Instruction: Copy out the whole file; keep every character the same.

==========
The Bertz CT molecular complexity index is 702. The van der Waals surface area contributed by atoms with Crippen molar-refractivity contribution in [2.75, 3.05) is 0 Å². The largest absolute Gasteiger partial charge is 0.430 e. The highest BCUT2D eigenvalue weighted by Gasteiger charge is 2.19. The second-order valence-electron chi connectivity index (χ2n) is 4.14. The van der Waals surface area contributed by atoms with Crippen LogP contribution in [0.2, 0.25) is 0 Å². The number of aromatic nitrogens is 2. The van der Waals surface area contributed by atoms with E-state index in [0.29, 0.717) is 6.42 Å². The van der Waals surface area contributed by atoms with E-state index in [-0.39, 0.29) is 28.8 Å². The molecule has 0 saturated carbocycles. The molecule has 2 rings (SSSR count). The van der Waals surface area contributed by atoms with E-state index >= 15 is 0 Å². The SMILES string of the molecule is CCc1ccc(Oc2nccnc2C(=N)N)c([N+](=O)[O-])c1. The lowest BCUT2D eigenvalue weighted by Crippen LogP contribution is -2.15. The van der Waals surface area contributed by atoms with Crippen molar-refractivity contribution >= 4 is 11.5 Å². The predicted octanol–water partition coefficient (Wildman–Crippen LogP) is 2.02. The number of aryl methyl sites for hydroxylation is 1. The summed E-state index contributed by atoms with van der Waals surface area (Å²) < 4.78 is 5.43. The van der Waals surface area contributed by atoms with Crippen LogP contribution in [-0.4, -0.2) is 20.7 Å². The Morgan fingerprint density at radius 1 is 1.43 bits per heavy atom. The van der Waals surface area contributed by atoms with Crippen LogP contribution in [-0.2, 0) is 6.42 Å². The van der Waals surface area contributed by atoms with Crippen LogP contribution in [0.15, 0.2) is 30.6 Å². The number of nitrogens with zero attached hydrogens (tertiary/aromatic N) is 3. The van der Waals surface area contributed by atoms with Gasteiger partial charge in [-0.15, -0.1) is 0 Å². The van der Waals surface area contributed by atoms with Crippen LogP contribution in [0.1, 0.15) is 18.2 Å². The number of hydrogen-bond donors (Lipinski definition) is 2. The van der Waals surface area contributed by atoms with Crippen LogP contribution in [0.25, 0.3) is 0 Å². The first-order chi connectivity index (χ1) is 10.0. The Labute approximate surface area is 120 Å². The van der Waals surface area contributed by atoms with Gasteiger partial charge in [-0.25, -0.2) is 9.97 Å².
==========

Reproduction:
The Bertz CT molecular complexity index is 702. The van der Waals surface area contributed by atoms with Crippen molar-refractivity contribution in [2.75, 3.05) is 0 Å². The largest absolute Gasteiger partial charge is 0.430 e. The highest BCUT2D eigenvalue weighted by Gasteiger charge is 2.19. The second-order valence-electron chi connectivity index (χ2n) is 4.14. The van der Waals surface area contributed by atoms with Crippen LogP contribution in [0.2, 0.25) is 0 Å². The number of aromatic nitrogens is 2. The van der Waals surface area contributed by atoms with E-state index in [0.29, 0.717) is 6.42 Å². The van der Waals surface area contributed by atoms with E-state index in [-0.39, 0.29) is 28.8 Å². The molecule has 0 saturated carbocycles. The molecule has 2 rings (SSSR count). The van der Waals surface area contributed by atoms with E-state index >= 15 is 0 Å². The SMILES string of the molecule is CCc1ccc(Oc2nccnc2C(=N)N)c([N+](=O)[O-])c1. The lowest BCUT2D eigenvalue weighted by Crippen LogP contribution is -2.15. The van der Waals surface area contributed by atoms with Crippen molar-refractivity contribution >= 4 is 11.5 Å². The predicted octanol–water partition coefficient (Wildman–Crippen LogP) is 2.02. The number of aryl methyl sites for hydroxylation is 1. The summed E-state index contributed by atoms with van der Waals surface area (Å²) < 4.78 is 5.43. The van der Waals surface area contributed by atoms with Crippen LogP contribution in [-0.4, -0.2) is 20.7 Å². The Morgan fingerprint density at radius 1 is 1.43 bits per heavy atom. The van der Waals surface area contributed by atoms with Crippen LogP contribution in [-0.2, 0) is 6.42 Å². The van der Waals surface area contributed by atoms with Crippen LogP contribution in [0.15, 0.2) is 30.6 Å². The number of nitrogens with zero attached hydrogens (tertiary/aromatic N) is 3. The van der Waals surface area contributed by atoms with Gasteiger partial charge in [-0.15, -0.1) is 0 Å². The van der Waals surface area contributed by atoms with Crippen LogP contribution in [0.1, 0.15) is 18.2 Å². The number of hydrogen-bond donors (Lipinski definition) is 2. The van der Waals surface area contributed by atoms with Crippen LogP contribution in [0.25, 0.3) is 0 Å². The first-order chi connectivity index (χ1) is 10.0. The Labute approximate surface area is 120 Å². The van der Waals surface area contributed by atoms with Gasteiger partial charge in [-0.25, -0.2) is 9.97 Å².